Tour guide, Anthony Bowman, answering the scholar’s questions after the church service

Tour guide, Anthony Bowman, answering the scholar’s questions after the church service

The group was guided by a specialist in African-American history through the vibrant streets of Harlem. Beginning at the famous Apollo Theater, Fulbrighters learned about events such as the Great Migration and the Harlem Renaissance. Eventually the scholars landed at their midway destination, the First Corinthians Baptist Church, where they listened to beautiful Gospel hymns and listened in to a service on the need for justice in the black community. Reverend Lekisha related this necessity to the social unrest unraveling in Baltimore.

Scholars and their families walking down 116th Street in Harlem

Scholars and their families walking down 116th Street in Harlem

After the moving experience at the church, the group toured a part of Harlem known as “Little Africa,” named for the presence of West African immigrants. In this area, scholars passed the mosque Masjid Malcom Shabazz, where they seized the opportunity to discuss Malcom X’s philosophy of unifying Muslims from all cultural backgrounds.

Anthony talking about the evolution of Jazz

Anthony talking about the evolution of Jazz

At the end of the outing, scholars were treated to discover American “soul food,” with delicious samplings such as fried chicken, candied yams, macaroni & cheese, and sweet tea. Overall, scholars were amazed at how safe and lively the streets of Harlem were, which is typically stereotyped as a poor and dangerous neighborhood of the city.

Traveling Back in Time to Sturbridge Village

Boston area Fulbright Visiting Scholars traveled back in time to 1830’s rural New England at Sturbridge Village, a living history museum in Sturbridge, Massachussetts. Costumed actors, historic buildings and activities such as pottery making, smithery, weaving, and cooking, brought Massachussetts history to life in this small village.

A local schoolchild in period clothing.

A local schoolchild in period clothing.

Scholars spent the day enjoying aspects of 1830s life. They took horse-drawn rides in stagecoaches and hay wagons. Some watched the making of butter in a wooden churn and tasted the final product. Others learned about the history and crafts of the period through books in the General Store and Bookshop. Still others enjoyed taking hiking trails around the millpond and through wooded fields.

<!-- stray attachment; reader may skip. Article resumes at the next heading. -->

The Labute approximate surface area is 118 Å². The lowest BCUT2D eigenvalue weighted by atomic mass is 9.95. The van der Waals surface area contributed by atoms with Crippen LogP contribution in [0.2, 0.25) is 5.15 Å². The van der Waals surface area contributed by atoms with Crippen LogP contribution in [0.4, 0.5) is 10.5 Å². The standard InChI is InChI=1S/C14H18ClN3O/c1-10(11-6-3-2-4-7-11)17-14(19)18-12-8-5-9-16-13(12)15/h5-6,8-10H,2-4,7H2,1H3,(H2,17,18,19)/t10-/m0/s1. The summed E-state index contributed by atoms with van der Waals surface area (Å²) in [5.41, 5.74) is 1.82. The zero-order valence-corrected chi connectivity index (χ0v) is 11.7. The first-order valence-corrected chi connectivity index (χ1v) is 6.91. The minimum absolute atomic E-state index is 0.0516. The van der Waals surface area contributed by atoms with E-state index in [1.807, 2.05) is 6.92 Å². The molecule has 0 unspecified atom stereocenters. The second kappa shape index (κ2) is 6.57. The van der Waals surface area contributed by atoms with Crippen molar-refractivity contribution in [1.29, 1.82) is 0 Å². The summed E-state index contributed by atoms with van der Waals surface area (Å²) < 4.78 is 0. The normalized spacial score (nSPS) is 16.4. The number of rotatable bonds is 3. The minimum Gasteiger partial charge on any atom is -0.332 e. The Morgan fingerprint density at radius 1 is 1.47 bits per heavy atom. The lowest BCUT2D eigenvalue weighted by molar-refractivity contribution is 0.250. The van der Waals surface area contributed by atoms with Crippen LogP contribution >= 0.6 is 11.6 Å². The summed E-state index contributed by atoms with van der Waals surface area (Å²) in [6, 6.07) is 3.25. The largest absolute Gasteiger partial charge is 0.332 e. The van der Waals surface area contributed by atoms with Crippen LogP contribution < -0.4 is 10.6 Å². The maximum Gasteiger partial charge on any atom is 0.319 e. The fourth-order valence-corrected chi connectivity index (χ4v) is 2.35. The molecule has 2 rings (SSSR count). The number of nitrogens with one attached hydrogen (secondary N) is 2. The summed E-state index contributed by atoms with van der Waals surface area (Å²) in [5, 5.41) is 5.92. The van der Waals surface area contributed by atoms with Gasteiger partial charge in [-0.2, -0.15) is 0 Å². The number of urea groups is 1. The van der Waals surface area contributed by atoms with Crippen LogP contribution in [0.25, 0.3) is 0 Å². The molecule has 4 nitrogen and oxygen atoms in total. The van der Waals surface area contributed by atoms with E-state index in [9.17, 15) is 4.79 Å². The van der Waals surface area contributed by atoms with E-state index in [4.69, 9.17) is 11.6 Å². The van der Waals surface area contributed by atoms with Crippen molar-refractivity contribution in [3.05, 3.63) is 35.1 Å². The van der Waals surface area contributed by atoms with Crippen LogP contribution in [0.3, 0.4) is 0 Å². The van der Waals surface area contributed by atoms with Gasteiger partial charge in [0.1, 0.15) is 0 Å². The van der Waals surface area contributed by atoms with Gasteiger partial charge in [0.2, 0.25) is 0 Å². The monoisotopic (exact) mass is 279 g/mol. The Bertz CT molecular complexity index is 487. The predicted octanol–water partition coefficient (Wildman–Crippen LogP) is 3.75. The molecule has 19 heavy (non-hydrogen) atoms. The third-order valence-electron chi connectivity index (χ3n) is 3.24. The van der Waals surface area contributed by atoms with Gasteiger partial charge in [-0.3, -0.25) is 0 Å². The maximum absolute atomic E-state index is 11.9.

Visiting Scholars enjoy a hay ride.

Visiting Scholars enjoy a hay ride.

One highlight of the day was the annual springtime Family Farm Fest,  which featured newborn farm animals and activities for school children. Everyone enjoyed playing with lambs and bunnies, while staff in period costume explained the historical context of farm activities.

Barbara Harrison of WorldBoston with a young Fulbrighter.

Barbara Harrison of WorldBoston with a young Fulbrighter.

The day was packed with learning about Massacussetts history and culture. Several Scholars commented that although they spent the day at the village, they could spend many more enjoying the many things to see and do!

 

A Meaningful Stroll Along the Los Angeles River

Los Angeles area Fulbright Visiting Scholars enjoyed a relaxing tour and picnic along the Los Angeles River where they learned about the river’s history and current restoration efforts.

The Los Angeles River runs through downtown Los Angeles near several local landmarks and has been featured in a number of classic American films including Chinatown and Grease. Today, the river is undergoing a $1.2 billion restoration and revitalization project  to make it an attractive and central part of the city.

Scholars in the Courtyard of the LA Music Center.

Scholars in the courtyard of the LA Music Center.

Throughout the river walk, scholars enjoyed a variety of sites including the Los Angeles Music Center, bridges with beautiful 1920’s style architectecture and a quiet rural park. Enjoying their picnic lunch in a park, scholars remarked at the contrast between urban and rural areas they were able to see along the river.

Scholars pose in front of one of several bridges built in the 1920s

Scholars pose in front of one of several bridges built in the 1920s

Scholars were able to witness how a community has come together to restore a little known part of Los Angeles.

Scholars enjoy a picnic lunch in a riverside park.

Scholars enjoy a picnic lunch in a riverside park.